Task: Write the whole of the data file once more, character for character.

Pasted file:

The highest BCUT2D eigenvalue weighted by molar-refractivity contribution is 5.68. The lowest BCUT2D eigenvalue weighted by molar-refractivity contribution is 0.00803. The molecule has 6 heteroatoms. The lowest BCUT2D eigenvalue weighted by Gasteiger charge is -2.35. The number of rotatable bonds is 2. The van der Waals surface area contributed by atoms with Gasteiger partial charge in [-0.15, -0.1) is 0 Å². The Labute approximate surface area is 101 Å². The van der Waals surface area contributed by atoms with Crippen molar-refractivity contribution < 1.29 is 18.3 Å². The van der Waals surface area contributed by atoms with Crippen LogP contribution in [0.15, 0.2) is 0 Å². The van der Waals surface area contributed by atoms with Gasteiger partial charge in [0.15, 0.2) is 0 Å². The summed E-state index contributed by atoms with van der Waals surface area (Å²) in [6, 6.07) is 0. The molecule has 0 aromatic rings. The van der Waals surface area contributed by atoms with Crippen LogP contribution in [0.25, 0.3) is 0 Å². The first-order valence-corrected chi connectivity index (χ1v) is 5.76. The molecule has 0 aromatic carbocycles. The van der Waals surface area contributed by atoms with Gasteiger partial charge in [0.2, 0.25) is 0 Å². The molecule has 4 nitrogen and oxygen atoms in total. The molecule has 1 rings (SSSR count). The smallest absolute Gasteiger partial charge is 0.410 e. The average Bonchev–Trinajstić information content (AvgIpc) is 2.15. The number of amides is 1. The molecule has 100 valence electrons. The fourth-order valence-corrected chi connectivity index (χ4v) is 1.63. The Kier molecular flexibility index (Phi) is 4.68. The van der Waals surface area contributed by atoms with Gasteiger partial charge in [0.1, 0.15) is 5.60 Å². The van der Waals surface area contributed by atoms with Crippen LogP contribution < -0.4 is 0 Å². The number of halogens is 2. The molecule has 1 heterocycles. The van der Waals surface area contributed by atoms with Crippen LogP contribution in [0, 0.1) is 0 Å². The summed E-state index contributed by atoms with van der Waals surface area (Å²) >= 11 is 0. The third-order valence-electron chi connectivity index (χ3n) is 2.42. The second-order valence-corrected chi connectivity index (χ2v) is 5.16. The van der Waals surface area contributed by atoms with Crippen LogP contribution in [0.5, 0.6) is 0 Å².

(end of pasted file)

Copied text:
The highest BCUT2D eigenvalue weighted by molar-refractivity contribution is 5.68. The lowest BCUT2D eigenvalue weighted by molar-refractivity contribution is 0.00803. The molecule has 6 heteroatoms. The lowest BCUT2D eigenvalue weighted by Gasteiger charge is -2.35. The number of rotatable bonds is 2. The van der Waals surface area contributed by atoms with Gasteiger partial charge in [-0.15, -0.1) is 0 Å². The Labute approximate surface area is 101 Å². The van der Waals surface area contributed by atoms with Crippen molar-refractivity contribution < 1.29 is 18.3 Å². The van der Waals surface area contributed by atoms with Crippen LogP contribution in [0.15, 0.2) is 0 Å². The van der Waals surface area contributed by atoms with Gasteiger partial charge in [0.15, 0.2) is 0 Å². The summed E-state index contributed by atoms with van der Waals surface area (Å²) in [6, 6.07) is 0. The molecule has 0 aromatic rings. The van der Waals surface area contributed by atoms with Crippen LogP contribution in [0.25, 0.3) is 0 Å². The first-order valence-corrected chi connectivity index (χ1v) is 5.76. The molecule has 0 aromatic carbocycles. The van der Waals surface area contributed by atoms with Gasteiger partial charge in [0.2, 0.25) is 0 Å². The molecule has 4 nitrogen and oxygen atoms in total. The molecule has 1 rings (SSSR count). The smallest absolute Gasteiger partial charge is 0.410 e. The average Bonchev–Trinajstić information content (AvgIpc) is 2.15. The number of amides is 1. The molecule has 100 valence electrons. The fourth-order valence-corrected chi connectivity index (χ4v) is 1.63. The Kier molecular flexibility index (Phi) is 4.68. The van der Waals surface area contributed by atoms with Gasteiger partial charge in [0.1, 0.15) is 5.60 Å². The van der Waals surface area contributed by atoms with Crippen LogP contribution < -0.4 is 0 Å². The number of halogens is 2. The molecule has 1 heterocycles. The van der Waals surface area contributed by atoms with Crippen LogP contribution in [0, 0.1) is 0 Å². The summed E-state index contributed by atoms with van der Waals surface area (Å²) >= 11 is 0. The third-order valence-electron chi connectivity index (χ3n) is 2.42. The second-order valence-corrected chi connectivity index (χ2v) is 5.16. The van der Waals surface area contributed by atoms with Crippen LogP contribution in [0.5, 0.6) is 0 Å².